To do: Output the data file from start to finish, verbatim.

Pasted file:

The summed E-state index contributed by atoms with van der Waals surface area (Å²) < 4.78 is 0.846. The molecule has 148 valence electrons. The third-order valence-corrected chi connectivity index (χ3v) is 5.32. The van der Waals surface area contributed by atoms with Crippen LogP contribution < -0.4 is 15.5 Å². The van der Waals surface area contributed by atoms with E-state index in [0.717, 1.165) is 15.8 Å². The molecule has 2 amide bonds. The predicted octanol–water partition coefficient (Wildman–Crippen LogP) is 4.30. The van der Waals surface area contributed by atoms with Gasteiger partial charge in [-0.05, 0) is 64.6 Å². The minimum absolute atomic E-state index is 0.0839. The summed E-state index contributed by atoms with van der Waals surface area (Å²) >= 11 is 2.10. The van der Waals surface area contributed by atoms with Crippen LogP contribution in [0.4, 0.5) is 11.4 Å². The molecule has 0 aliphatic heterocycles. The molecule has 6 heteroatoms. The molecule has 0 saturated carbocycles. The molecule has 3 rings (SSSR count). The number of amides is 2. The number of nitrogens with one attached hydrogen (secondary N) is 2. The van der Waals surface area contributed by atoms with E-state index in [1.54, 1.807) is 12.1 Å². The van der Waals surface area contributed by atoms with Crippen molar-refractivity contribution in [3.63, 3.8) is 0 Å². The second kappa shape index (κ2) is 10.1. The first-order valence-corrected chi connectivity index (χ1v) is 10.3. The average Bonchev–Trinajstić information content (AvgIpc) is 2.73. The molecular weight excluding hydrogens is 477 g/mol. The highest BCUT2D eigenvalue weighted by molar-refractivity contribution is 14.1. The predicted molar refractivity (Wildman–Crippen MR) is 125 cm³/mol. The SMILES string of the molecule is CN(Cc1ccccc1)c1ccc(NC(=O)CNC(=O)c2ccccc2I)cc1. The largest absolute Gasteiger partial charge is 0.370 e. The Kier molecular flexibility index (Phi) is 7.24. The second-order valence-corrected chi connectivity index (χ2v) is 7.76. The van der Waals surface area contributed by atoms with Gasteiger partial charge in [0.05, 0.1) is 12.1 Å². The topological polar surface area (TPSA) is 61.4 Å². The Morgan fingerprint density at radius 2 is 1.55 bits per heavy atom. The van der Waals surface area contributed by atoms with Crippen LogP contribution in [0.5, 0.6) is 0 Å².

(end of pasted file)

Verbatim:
The summed E-state index contributed by atoms with van der Waals surface area (Å²) < 4.78 is 0.846. The molecule has 148 valence electrons. The third-order valence-corrected chi connectivity index (χ3v) is 5.32. The van der Waals surface area contributed by atoms with Crippen LogP contribution < -0.4 is 15.5 Å². The van der Waals surface area contributed by atoms with E-state index in [0.717, 1.165) is 15.8 Å². The molecule has 2 amide bonds. The predicted octanol–water partition coefficient (Wildman–Crippen LogP) is 4.30. The van der Waals surface area contributed by atoms with Gasteiger partial charge in [-0.05, 0) is 64.6 Å². The minimum absolute atomic E-state index is 0.0839. The summed E-state index contributed by atoms with van der Waals surface area (Å²) >= 11 is 2.10. The van der Waals surface area contributed by atoms with Crippen LogP contribution in [0.4, 0.5) is 11.4 Å². The molecule has 0 aliphatic heterocycles. The molecule has 6 heteroatoms. The molecule has 0 saturated carbocycles. The molecule has 3 rings (SSSR count). The number of amides is 2. The number of nitrogens with one attached hydrogen (secondary N) is 2. The van der Waals surface area contributed by atoms with E-state index in [1.54, 1.807) is 12.1 Å². The van der Waals surface area contributed by atoms with Crippen molar-refractivity contribution in [3.63, 3.8) is 0 Å². The second kappa shape index (κ2) is 10.1. The first-order valence-corrected chi connectivity index (χ1v) is 10.3. The average Bonchev–Trinajstić information content (AvgIpc) is 2.73. The molecular weight excluding hydrogens is 477 g/mol. The highest BCUT2D eigenvalue weighted by molar-refractivity contribution is 14.1. The predicted molar refractivity (Wildman–Crippen MR) is 125 cm³/mol. The SMILES string of the molecule is CN(Cc1ccccc1)c1ccc(NC(=O)CNC(=O)c2ccccc2I)cc1. The largest absolute Gasteiger partial charge is 0.370 e. The Kier molecular flexibility index (Phi) is 7.24. The second-order valence-corrected chi connectivity index (χ2v) is 7.76. The van der Waals surface area contributed by atoms with Gasteiger partial charge in [0.05, 0.1) is 12.1 Å². The topological polar surface area (TPSA) is 61.4 Å². The Morgan fingerprint density at radius 2 is 1.55 bits per heavy atom. The van der Waals surface area contributed by atoms with Crippen LogP contribution in [0.5, 0.6) is 0 Å².